Tomorrow, you'll get a closer look at the Chibchan world, as Snarskis and I travel to Guayabo, a sophisticated ancient city in the Costa Rican rainforest.

Michael Snarskis offers guided tours of Costa Rica's National Museum, Jade Museum, Gold Museum and the ancient city of Guayabo. If you'll be visiting Costa Rica and you're interested in archaeology, you can contact him by email or by phone at 011-506-2235-8824.

Amulet showing a pair of frogs, made from tumbaga (an alloy of gold and copper). From Costa Rica's Gold Museum, taken by Flickr user stevendepolo, via CC

All other images, courtesy Michael Snarskis.


  1. I was wondering when you would get to the archaeological aspect of your recent trip, Maggie. I sincerely hope Dr. Snarksis has some insight into the stone spheres. They have boggled my mind ever since I first heard about them several years ago. I have always wanted to go see for myself and hit a few hot springs while I’m there.

    1. Those are fascinating, aren’t they? They’re amazing pieces of work, the result of countless hours of craftsmanship and the Chibchan understanding of geometry. And it’s hard to know a whole lot about them because almost all of them are completely lacking context–either rolled away from original sites or looted as lawn ornaments. I didn’t get a chance cover much on them while I was in Costa Rica. But my college professor, John Hoopes, who has also worked in Costa Rica, has a great big old Web site dedicated to them:

    2. Jeligula, Dr. Snarskis emailed me and said that he’d like to send you the PDF of an article he wrote about the Stone Balls. His email link is in the story. If you send him a message and let him know you’re the guy who was interested in the Balls from Boing Boing, he’ll get you that extra information.

  2. Thanks. I never knew this (one of my greatest compliments to give).
    Off topic: Try the coffee while you’re there. Costa Rica grows some great brew, and they make it closer to American style.

  3. Awesome, thank you for the cool post. I went to a lot of museums in Peru, and it’s like you said: there are a few that have context and really informative displays. Then others are a bunch of glass cases stuffed full of pottery.

  4. Try seeing the stone balls on Canos Island at Drake’s Bay, Costa Rica. About a 20 minute walk from the beach. There are many of them lying around in the woods, and it’s an interesting problem as to how someone transported them to the island.

  5. Readers of this article may find some of my work interesting (I hope!) I did some work for the National Museum’s website, making object-spin movies of artifacts in their collection, which allow you to rotate the artifacts and view them from all sides. You can find those at:

    I also made a large number of panoramas for the museum’s website. You can see these on my site at:

    I have collaborated on some research work and photography at Guayabo as well. I was able to have access to portions of the site that tourists can not get to. If you would like to see some of those, look at:

    I was not really happy with the results of most of the panoramas from Guayabo. Unfortunately, the weather was not so great, usually on the verge of raining, with ugly grey skies. My permissions were only for a specific set of dates, so I got what I could 8-)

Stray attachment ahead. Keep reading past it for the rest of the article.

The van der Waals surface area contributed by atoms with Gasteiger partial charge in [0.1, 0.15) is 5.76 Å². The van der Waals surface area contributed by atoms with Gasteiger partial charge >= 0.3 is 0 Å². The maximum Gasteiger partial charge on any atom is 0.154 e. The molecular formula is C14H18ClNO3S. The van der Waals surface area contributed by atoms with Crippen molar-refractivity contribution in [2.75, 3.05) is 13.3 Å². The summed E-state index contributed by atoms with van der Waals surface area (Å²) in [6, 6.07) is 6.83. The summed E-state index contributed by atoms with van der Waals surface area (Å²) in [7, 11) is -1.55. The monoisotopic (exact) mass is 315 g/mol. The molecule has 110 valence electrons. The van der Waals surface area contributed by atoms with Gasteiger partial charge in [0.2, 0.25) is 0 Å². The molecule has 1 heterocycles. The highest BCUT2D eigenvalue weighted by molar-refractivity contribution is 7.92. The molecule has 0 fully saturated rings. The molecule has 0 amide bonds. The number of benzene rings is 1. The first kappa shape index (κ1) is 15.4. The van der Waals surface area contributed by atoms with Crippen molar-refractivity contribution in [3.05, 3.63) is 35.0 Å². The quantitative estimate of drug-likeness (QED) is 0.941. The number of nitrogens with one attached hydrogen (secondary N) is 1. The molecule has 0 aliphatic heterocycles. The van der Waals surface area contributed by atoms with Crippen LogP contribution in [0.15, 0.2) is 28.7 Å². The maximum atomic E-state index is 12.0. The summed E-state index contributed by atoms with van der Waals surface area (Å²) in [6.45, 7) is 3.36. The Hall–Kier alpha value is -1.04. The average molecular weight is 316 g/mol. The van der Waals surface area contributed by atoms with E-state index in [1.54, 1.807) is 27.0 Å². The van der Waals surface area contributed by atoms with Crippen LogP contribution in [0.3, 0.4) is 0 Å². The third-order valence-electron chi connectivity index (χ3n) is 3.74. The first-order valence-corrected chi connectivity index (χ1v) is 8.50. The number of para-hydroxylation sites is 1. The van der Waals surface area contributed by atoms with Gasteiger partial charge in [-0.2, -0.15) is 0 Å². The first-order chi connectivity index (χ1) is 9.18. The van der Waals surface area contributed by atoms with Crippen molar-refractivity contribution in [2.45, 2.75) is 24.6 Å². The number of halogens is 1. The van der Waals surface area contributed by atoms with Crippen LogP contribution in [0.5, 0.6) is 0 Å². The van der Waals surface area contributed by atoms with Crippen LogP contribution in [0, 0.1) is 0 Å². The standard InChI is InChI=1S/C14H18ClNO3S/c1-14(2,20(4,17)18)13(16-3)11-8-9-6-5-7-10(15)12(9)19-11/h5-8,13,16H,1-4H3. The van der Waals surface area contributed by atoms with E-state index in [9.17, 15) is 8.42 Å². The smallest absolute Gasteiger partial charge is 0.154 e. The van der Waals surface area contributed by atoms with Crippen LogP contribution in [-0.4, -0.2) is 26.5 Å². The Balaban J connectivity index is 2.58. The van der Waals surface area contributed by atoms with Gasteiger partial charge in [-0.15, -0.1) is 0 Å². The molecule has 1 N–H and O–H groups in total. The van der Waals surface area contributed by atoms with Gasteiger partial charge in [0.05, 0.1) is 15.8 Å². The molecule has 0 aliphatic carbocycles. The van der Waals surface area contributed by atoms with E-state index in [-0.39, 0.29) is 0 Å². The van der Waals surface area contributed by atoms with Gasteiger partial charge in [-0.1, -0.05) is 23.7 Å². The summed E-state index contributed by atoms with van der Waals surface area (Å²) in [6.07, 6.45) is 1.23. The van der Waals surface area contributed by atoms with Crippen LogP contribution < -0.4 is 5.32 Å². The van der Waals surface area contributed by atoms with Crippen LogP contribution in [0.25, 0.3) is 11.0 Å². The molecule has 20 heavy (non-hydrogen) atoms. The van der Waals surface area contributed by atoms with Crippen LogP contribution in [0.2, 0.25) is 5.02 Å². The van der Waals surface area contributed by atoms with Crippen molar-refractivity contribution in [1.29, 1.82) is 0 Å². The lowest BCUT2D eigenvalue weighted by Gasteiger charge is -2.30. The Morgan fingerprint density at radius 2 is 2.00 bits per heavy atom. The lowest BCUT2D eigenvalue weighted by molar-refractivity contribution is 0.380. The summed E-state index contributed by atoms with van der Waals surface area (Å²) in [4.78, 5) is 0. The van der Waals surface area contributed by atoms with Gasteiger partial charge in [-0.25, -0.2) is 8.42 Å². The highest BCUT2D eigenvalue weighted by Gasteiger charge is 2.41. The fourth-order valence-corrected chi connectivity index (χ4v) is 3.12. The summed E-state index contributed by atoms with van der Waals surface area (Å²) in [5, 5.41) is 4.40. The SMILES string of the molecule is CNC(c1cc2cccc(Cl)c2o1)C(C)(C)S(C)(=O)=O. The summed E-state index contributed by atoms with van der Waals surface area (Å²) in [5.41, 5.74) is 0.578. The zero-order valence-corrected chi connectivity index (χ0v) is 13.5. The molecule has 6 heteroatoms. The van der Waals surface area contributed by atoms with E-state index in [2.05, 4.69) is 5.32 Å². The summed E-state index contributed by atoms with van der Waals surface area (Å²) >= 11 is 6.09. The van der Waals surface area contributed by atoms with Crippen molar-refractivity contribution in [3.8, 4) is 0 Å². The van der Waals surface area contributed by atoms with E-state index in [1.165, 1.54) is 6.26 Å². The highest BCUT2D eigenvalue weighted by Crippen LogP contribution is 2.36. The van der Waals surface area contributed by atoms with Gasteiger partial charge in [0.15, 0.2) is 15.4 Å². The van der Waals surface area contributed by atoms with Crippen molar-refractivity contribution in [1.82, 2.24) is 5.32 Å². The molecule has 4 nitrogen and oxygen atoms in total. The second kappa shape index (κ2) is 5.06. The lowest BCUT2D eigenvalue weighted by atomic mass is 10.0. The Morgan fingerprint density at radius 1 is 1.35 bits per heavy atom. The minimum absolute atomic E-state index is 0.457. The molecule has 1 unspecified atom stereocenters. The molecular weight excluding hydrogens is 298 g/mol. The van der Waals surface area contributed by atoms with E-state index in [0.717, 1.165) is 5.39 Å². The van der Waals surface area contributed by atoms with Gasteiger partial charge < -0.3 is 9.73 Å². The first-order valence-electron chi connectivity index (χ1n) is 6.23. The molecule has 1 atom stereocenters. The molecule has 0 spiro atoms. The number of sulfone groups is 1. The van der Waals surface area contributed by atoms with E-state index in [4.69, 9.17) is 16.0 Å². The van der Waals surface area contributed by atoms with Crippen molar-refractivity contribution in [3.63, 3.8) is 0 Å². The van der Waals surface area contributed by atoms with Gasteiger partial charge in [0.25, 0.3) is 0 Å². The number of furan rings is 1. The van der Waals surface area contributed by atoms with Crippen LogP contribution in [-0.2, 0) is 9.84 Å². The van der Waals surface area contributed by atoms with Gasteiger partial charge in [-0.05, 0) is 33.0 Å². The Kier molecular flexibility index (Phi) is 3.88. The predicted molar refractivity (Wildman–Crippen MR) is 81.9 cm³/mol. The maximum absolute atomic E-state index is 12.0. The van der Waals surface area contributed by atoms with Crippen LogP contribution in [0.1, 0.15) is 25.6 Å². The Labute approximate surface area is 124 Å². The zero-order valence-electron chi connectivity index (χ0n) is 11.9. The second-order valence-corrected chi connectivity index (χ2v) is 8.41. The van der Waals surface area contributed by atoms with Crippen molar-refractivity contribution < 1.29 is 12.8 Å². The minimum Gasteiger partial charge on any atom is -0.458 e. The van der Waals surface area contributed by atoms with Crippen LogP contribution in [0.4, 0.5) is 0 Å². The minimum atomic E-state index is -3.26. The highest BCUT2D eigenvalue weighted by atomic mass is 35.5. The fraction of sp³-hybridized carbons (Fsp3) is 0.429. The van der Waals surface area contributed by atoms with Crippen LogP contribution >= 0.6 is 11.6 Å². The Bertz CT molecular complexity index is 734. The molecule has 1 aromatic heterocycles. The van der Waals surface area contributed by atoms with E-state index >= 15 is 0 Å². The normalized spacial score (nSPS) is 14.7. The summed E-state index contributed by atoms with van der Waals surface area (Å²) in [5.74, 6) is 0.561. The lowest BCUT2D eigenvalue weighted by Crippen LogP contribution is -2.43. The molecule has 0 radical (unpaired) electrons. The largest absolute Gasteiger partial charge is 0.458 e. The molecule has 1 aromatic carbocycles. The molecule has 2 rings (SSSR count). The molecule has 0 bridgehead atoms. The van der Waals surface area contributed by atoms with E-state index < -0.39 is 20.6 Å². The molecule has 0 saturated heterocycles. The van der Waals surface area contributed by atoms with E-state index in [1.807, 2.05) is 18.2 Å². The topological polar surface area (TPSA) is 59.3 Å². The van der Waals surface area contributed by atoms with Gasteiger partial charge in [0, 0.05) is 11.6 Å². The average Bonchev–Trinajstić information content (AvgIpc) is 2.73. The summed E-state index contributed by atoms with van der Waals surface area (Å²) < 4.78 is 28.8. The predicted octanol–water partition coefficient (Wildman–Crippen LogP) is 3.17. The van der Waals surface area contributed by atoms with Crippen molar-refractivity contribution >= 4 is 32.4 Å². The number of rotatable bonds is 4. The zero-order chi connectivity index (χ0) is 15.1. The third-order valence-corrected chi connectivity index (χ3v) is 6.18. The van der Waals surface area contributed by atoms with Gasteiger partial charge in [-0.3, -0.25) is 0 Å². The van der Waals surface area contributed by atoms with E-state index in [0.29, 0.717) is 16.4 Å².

I hope you enjoy,

    John Riley
    Assoc. Prof. of Physics
    USC Upstate
    Spartanburg, SC

    and also proprietor of
    4Pi-VR Media Solutions

    johnriley at
    jriley at
    (replace “at” with @)

  6. Very excellent post. Can’t wait to read the next part. I used to live in Costa Rica and went to elementary and secondary school there. I remember history classes would skim over Costa Rica’s pre-Columbian cultures so quickly that if you snoozed you’d miss it. In fact I credit them with my obsession with the Maya because I think we spent more time on Mesoamerican (even getting homework in Maya math) and Andean cultures than with native Costa Rican ones.

    1. I agree with you, but im still living here.

      What you said about the teaching in schools is completely true.

      Hope more people can read this very interesting article.

  7. Stone sphere video. Here’s a link to a 20 minute video about Chibchan stone spheres. English and Spanish versions. About 16 minutes each in two 8 minute parts. Or download to your PC. There are lots more amateur archaeological photos, articles and videos by clicking on the double, left pointing triangles on the top right.

  8. There’s a great book titled Atlantis in America (Erikson & Zapp) that puts forth a very interesting theory about the stone spheres of Costa Rica. The authors have matched the stones’ patterns on the ground to star constellations and believe that they were used to teach navigation to mariners who arrived from the South Pacific and didn’t know how to get home. I know it sounds far-fetched but there are several hundred pages of evidence to consider. They also have info on their website at

    If your interested in ancient maritime cultures in the Caribbean, visit to read about some amazing research near Bimini that’s about to rewrite the history of the “new” world.

  9. On the Indonesian island of Bali are many amazing stone works, by far the scariest one is a gigantic stone goblet laying on it’s side where the alien mothership dropped it % ) really, though, so big it had to’ve been moved there but there is no stone material like it in the vicinity. So why carve a massive stone goblet, then move it far from the quarry, what kind of gods banquet was it going to be?

  10. Hoy 25 Enero me acabo de enterar que el Sr. Michael J. Snarskis apareció muerto en su casa de habitacón. Es una perdida para nuestro país al perder tan grande Arqueólogo y Amigo. Paz a sus restos. At. Ulises Reyes